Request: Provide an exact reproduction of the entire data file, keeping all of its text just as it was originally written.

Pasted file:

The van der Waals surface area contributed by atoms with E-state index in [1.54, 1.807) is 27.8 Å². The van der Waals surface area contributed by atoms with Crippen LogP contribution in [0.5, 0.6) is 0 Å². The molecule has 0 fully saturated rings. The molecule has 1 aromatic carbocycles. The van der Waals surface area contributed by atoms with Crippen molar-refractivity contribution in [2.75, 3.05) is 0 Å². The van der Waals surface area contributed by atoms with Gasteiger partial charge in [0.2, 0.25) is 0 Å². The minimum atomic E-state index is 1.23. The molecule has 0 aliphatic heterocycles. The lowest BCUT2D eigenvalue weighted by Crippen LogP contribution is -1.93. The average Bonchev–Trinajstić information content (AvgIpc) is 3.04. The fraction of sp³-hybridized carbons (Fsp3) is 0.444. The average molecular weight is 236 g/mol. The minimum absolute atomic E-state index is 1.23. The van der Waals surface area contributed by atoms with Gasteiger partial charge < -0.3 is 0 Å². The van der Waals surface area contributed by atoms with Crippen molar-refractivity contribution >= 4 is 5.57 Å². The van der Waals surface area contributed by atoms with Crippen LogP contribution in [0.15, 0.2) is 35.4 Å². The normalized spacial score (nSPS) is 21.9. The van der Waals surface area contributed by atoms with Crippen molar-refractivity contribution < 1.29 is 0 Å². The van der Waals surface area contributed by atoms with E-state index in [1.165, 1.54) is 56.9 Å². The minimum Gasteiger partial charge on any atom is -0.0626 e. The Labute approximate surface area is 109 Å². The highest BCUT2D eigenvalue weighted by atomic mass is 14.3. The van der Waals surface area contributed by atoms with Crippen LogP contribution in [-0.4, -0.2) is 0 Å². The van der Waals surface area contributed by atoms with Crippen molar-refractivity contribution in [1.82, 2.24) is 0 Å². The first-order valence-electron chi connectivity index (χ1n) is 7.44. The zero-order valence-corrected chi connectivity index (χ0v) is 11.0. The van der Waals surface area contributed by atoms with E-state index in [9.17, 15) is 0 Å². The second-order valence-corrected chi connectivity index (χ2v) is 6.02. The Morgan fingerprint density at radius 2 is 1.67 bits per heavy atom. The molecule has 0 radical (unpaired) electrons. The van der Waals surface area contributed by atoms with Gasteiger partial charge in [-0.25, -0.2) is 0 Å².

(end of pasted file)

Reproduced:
The van der Waals surface area contributed by atoms with E-state index in [1.54, 1.807) is 27.8 Å². The van der Waals surface area contributed by atoms with Crippen LogP contribution in [0.5, 0.6) is 0 Å². The molecule has 0 fully saturated rings. The molecule has 1 aromatic carbocycles. The van der Waals surface area contributed by atoms with Crippen molar-refractivity contribution in [2.75, 3.05) is 0 Å². The van der Waals surface area contributed by atoms with Gasteiger partial charge in [0.2, 0.25) is 0 Å². The minimum atomic E-state index is 1.23. The molecule has 0 aliphatic heterocycles. The lowest BCUT2D eigenvalue weighted by Crippen LogP contribution is -1.93. The average Bonchev–Trinajstić information content (AvgIpc) is 3.04. The fraction of sp³-hybridized carbons (Fsp3) is 0.444. The average molecular weight is 236 g/mol. The minimum absolute atomic E-state index is 1.23. The van der Waals surface area contributed by atoms with Gasteiger partial charge < -0.3 is 0 Å². The van der Waals surface area contributed by atoms with Crippen molar-refractivity contribution >= 4 is 5.57 Å². The van der Waals surface area contributed by atoms with Crippen LogP contribution in [0.15, 0.2) is 35.4 Å². The normalized spacial score (nSPS) is 21.9. The van der Waals surface area contributed by atoms with Crippen molar-refractivity contribution < 1.29 is 0 Å². The van der Waals surface area contributed by atoms with E-state index in [1.165, 1.54) is 56.9 Å². The minimum Gasteiger partial charge on any atom is -0.0626 e. The Labute approximate surface area is 109 Å². The highest BCUT2D eigenvalue weighted by atomic mass is 14.3. The van der Waals surface area contributed by atoms with Crippen LogP contribution in [-0.4, -0.2) is 0 Å². The van der Waals surface area contributed by atoms with Crippen molar-refractivity contribution in [1.82, 2.24) is 0 Å². The first-order valence-electron chi connectivity index (χ1n) is 7.44. The zero-order valence-corrected chi connectivity index (χ0v) is 11.0. The van der Waals surface area contributed by atoms with E-state index in [9.17, 15) is 0 Å². The second-order valence-corrected chi connectivity index (χ2v) is 6.02. The Morgan fingerprint density at radius 2 is 1.67 bits per heavy atom. The molecule has 0 radical (unpaired) electrons. The van der Waals surface area contributed by atoms with Gasteiger partial charge in [-0.25, -0.2) is 0 Å².